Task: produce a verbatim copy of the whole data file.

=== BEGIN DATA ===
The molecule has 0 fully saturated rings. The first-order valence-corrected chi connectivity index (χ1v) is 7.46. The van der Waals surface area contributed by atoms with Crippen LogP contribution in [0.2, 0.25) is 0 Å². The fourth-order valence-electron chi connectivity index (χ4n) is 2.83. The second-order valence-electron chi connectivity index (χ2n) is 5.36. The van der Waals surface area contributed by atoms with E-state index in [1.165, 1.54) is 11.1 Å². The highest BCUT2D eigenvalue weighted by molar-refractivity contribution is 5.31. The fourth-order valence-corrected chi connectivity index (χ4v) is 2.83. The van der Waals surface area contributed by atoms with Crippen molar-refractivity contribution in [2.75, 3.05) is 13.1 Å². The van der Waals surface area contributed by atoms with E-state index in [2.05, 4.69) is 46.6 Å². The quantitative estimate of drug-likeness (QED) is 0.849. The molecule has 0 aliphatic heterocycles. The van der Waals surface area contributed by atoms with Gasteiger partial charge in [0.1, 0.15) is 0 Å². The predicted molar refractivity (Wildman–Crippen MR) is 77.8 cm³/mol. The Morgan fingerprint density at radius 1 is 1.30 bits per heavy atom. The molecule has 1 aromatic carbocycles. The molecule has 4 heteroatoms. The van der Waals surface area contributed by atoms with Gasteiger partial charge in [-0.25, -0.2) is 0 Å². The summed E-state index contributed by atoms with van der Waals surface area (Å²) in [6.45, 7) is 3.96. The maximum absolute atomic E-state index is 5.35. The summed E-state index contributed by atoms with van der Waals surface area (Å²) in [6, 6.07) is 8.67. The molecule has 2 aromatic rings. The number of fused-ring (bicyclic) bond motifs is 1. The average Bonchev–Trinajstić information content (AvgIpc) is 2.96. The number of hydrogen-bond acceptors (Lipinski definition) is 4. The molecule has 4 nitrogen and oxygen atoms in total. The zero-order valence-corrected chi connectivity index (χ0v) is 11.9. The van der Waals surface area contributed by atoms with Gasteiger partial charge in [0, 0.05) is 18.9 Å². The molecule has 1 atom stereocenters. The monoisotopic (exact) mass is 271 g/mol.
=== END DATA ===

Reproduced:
The molecule has 0 fully saturated rings. The first-order valence-corrected chi connectivity index (χ1v) is 7.46. The van der Waals surface area contributed by atoms with Crippen LogP contribution in [0.2, 0.25) is 0 Å². The fourth-order valence-electron chi connectivity index (χ4n) is 2.83. The second-order valence-electron chi connectivity index (χ2n) is 5.36. The van der Waals surface area contributed by atoms with E-state index in [1.165, 1.54) is 11.1 Å². The highest BCUT2D eigenvalue weighted by molar-refractivity contribution is 5.31. The fourth-order valence-corrected chi connectivity index (χ4v) is 2.83. The van der Waals surface area contributed by atoms with Crippen molar-refractivity contribution in [2.75, 3.05) is 13.1 Å². The van der Waals surface area contributed by atoms with E-state index in [2.05, 4.69) is 46.6 Å². The quantitative estimate of drug-likeness (QED) is 0.849. The molecule has 0 aliphatic heterocycles. The van der Waals surface area contributed by atoms with Gasteiger partial charge in [0.1, 0.15) is 0 Å². The predicted molar refractivity (Wildman–Crippen MR) is 77.8 cm³/mol. The Morgan fingerprint density at radius 1 is 1.30 bits per heavy atom. The molecule has 1 aromatic carbocycles. The molecule has 4 heteroatoms. The van der Waals surface area contributed by atoms with Gasteiger partial charge in [-0.25, -0.2) is 0 Å². The summed E-state index contributed by atoms with van der Waals surface area (Å²) in [6.45, 7) is 3.96. The maximum absolute atomic E-state index is 5.35. The summed E-state index contributed by atoms with van der Waals surface area (Å²) in [6, 6.07) is 8.67. The molecule has 2 aromatic rings. The number of fused-ring (bicyclic) bond motifs is 1. The average Bonchev–Trinajstić information content (AvgIpc) is 2.96. The number of hydrogen-bond acceptors (Lipinski definition) is 4. The molecule has 4 nitrogen and oxygen atoms in total. The zero-order valence-corrected chi connectivity index (χ0v) is 11.9. The van der Waals surface area contributed by atoms with Gasteiger partial charge in [0, 0.05) is 18.9 Å². The molecule has 1 atom stereocenters. The monoisotopic (exact) mass is 271 g/mol.